This summer, I was given the opportunity to work with Dr. Clare Barrington and her research team out of the Health Behavior department at UNC Gillings to execute a qualitative research study on the emotional burden of living with and managing Type 2 Diabetes among adults in Galapagos. Clare and her team have done a similar study in the Dominican Republic across three summers, and were excited to expand to a new site- with seemingly good infrastructure. Before I arrived, we had received IRB approval, prepared our interview guides, done everything it seemed we could do without being here- but everything still felt very vague. Other researchers with years doing work here assured us “it will all make sense when you land!” but I was hesitant, as I was arriving in San Cristobal before Clare to begin doing some research on the place alone. Having spent two years living in Ecuador I was fairly confident about my trip, but not knowing the island itself was daunting. I reserved a seemingly nice Air B&B with a kind family, read up on things to do in San Cristobal, and asked my Ecuadorian friends all about the best places to go. Little did I know, the motto of “it will all make sense when you land!” truly became reality! When I arrived in San Cristobal, I immediately went with my host mom on a tour of the island and realized that it really is as small as everyone says.
To give a little context about where I am specifically, in the Galapagos there are 4 inhabited islands, of which San Cristobal is the farthest west and has about 8,000 residents. It’s small, so within the first week I was already running into people I know! I arrived the first day to the actual Galapagos Science Center (GSC) building, which is a collaboration between UNC Chapel Hill and the University of San Francisco in Quito, excited to get some direction. It is located directly in front of a gorgeous sea lion filled beach with large patios and beautiful facilities and truly seemed like a researcher’s dream. I walked in and was directed towards an empty GIS lab where there were really no researchers. I asked the Ecuadorian-based employees if or when other people are coming and they warned me that over 100 individuals from UNC alone were coming this summer- but it was hard to believe at that time! I got to work building connections with physicians in the community and getting to know the health landscape, while I waited for Clare’s arrival the following week. After about a week, I noticed a few new researchers trickling in and introduced myself, but still wasn’t able to believe how many people would be coming. Having little experience in research and more experience in day to day work, I filled my days with tasks like printing, editing, and making meetings.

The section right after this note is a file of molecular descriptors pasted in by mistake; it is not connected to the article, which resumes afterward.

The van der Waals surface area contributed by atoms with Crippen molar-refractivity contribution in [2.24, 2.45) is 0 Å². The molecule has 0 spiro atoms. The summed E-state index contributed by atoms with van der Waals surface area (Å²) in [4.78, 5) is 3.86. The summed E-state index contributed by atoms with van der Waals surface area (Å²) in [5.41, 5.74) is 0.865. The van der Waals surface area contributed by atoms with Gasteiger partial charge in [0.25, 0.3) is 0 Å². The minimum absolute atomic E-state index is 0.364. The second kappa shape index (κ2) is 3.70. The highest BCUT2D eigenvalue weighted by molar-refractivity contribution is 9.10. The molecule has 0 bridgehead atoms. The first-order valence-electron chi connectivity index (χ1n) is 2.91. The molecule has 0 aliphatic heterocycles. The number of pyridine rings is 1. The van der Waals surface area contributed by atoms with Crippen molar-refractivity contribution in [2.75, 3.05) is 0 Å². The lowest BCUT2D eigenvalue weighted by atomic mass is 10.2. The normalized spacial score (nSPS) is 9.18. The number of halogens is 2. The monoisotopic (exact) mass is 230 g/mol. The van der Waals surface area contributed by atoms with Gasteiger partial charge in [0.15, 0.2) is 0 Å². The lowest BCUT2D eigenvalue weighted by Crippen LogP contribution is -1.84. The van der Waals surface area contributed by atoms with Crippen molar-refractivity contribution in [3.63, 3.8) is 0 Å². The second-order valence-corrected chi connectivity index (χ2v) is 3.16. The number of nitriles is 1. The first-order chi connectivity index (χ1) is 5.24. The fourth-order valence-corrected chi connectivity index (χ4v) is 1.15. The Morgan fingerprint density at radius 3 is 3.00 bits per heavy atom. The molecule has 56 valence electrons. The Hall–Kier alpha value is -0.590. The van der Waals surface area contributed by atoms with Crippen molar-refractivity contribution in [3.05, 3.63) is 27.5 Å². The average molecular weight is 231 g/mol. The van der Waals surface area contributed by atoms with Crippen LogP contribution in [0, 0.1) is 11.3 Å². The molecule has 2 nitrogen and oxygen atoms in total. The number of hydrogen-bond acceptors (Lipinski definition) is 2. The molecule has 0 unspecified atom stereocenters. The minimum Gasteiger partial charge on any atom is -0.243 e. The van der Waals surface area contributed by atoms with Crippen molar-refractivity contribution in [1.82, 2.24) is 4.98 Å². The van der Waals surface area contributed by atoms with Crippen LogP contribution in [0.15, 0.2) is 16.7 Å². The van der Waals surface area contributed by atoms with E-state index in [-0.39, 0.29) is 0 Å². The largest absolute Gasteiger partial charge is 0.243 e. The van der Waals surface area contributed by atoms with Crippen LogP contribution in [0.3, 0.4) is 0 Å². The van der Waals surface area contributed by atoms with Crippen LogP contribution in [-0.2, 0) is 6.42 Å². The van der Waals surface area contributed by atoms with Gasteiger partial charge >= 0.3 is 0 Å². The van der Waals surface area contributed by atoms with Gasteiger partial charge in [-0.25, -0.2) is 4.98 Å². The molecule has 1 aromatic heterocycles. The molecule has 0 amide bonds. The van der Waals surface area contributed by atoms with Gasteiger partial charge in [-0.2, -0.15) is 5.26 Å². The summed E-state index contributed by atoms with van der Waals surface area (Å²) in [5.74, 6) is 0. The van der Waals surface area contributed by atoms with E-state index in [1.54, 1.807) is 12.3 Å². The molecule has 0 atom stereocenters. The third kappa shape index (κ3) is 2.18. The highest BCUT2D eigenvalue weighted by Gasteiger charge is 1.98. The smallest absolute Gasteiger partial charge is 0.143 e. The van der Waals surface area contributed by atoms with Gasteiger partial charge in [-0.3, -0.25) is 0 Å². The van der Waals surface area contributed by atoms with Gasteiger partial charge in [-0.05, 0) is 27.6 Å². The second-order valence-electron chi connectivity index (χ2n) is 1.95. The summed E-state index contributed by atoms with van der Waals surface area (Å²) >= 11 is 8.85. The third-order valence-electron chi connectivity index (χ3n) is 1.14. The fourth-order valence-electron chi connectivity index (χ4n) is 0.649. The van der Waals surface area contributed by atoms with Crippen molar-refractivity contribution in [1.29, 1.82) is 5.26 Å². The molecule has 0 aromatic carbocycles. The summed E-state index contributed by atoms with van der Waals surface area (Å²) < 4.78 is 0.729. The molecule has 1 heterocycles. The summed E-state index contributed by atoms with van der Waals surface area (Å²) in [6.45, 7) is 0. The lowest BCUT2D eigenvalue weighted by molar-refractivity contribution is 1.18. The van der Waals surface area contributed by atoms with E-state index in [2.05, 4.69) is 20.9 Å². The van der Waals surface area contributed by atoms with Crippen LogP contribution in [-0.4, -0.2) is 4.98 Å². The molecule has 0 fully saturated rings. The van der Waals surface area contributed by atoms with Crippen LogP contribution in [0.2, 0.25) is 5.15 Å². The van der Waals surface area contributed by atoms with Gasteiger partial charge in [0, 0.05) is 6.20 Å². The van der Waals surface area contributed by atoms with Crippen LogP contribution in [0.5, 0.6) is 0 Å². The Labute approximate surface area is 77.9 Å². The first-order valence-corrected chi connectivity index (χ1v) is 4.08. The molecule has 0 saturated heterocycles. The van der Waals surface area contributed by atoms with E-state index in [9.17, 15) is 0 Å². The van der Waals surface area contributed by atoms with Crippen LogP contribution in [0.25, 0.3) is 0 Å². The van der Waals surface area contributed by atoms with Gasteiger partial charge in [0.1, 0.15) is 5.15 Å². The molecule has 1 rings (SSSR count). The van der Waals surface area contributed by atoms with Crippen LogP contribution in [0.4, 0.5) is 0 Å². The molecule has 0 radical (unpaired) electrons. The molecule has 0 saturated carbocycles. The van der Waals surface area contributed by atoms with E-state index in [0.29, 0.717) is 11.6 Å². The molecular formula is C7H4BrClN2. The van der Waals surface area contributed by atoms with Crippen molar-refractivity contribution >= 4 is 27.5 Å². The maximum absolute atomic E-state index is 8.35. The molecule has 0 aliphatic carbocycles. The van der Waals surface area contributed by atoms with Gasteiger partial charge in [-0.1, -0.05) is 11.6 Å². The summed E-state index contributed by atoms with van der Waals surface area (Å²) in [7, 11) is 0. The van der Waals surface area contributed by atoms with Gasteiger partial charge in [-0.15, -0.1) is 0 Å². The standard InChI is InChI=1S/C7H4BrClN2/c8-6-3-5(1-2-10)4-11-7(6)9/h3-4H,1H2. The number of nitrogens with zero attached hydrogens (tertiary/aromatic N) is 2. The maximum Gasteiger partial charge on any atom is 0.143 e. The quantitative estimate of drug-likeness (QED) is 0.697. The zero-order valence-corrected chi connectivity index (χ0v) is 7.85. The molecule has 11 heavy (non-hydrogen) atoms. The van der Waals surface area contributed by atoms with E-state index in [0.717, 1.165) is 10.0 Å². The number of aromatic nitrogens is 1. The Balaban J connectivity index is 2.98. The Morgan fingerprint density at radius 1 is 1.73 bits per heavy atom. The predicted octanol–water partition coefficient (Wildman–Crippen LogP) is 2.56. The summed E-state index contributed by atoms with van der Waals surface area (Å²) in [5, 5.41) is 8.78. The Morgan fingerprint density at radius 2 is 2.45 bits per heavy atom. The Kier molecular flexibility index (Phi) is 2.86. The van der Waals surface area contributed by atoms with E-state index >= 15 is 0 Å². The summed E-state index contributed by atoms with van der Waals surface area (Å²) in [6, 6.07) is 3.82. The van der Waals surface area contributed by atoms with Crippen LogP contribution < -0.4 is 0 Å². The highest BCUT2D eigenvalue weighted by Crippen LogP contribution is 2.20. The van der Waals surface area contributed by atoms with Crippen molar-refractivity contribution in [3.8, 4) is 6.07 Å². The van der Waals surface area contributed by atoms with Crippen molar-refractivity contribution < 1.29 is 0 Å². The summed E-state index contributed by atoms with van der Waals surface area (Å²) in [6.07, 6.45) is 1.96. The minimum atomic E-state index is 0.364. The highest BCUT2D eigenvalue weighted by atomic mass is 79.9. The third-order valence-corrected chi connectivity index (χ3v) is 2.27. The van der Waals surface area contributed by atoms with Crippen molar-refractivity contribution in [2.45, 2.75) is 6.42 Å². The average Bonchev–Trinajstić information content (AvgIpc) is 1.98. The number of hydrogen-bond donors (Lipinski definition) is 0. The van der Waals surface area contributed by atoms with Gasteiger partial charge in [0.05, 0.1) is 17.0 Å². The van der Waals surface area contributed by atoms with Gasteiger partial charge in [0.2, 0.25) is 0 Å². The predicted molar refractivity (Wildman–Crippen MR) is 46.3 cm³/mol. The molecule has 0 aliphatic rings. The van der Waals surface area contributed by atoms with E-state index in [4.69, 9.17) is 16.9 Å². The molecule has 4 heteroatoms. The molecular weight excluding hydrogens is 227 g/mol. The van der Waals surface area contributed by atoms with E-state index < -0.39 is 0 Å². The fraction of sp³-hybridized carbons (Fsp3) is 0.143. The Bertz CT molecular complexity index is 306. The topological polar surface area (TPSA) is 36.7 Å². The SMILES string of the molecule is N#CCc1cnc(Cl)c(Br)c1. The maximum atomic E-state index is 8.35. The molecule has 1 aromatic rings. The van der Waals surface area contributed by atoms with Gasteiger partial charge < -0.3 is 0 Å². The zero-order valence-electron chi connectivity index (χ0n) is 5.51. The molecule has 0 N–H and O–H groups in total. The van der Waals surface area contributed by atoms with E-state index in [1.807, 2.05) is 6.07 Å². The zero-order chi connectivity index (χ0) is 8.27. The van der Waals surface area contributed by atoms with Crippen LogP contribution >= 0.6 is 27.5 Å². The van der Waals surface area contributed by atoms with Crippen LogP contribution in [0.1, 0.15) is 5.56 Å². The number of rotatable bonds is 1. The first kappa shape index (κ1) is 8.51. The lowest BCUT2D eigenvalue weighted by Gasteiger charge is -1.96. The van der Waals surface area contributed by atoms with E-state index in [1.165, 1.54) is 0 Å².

This week, I woke up Monday, went to the office and walked inside to, I kid you not, 50+ people in the science center! Overnight the place had gone from empty to at capacity! I wasn’t sure what to expect but this week has taught me a great deal about research in collaboration. Since our project has started slow (I’m on week three with no interviews!) we have had the opportunity to learn from all of the researchers who have been coming to Galapagos for 5+ years. We have asked questions, listened to presentations, and the discussion doesn’t stop when the clock hits 5! It’s been really interesting to work with Clare and learn how to begin a study of this nature and begin it at a completely new site. I’ve seen her collaboration with Dr. Amanda Thompson, who has been doing research here on health for years, and it has shown me how important collaboration across fields really is. I’m beginning to learn how important community relations are in this type of work, and realize that without the support of the Galapagos Science Center, none of the research we hope to do would be possible.
I’m really excited to begin our first interviews next week and continue living on this beautiful island. I’m lucky to have already started to make some great connections and have had the opportunity to participate in a variety of talks and activities on the island. Clare and I were even convinced to run a 5K last weekend! So far, my three weeks in San Cristobal have been a great learning experience in flexibility, adaptability, and learning before acting. We’ve had to patiently gather information about this community for two weeks before being able to start our research, which requires a lot of patience, but is also incredibly important. Everything really is making more sense now that I’m here, and I can’t wait to see what else San Cristobal has in store in the next month!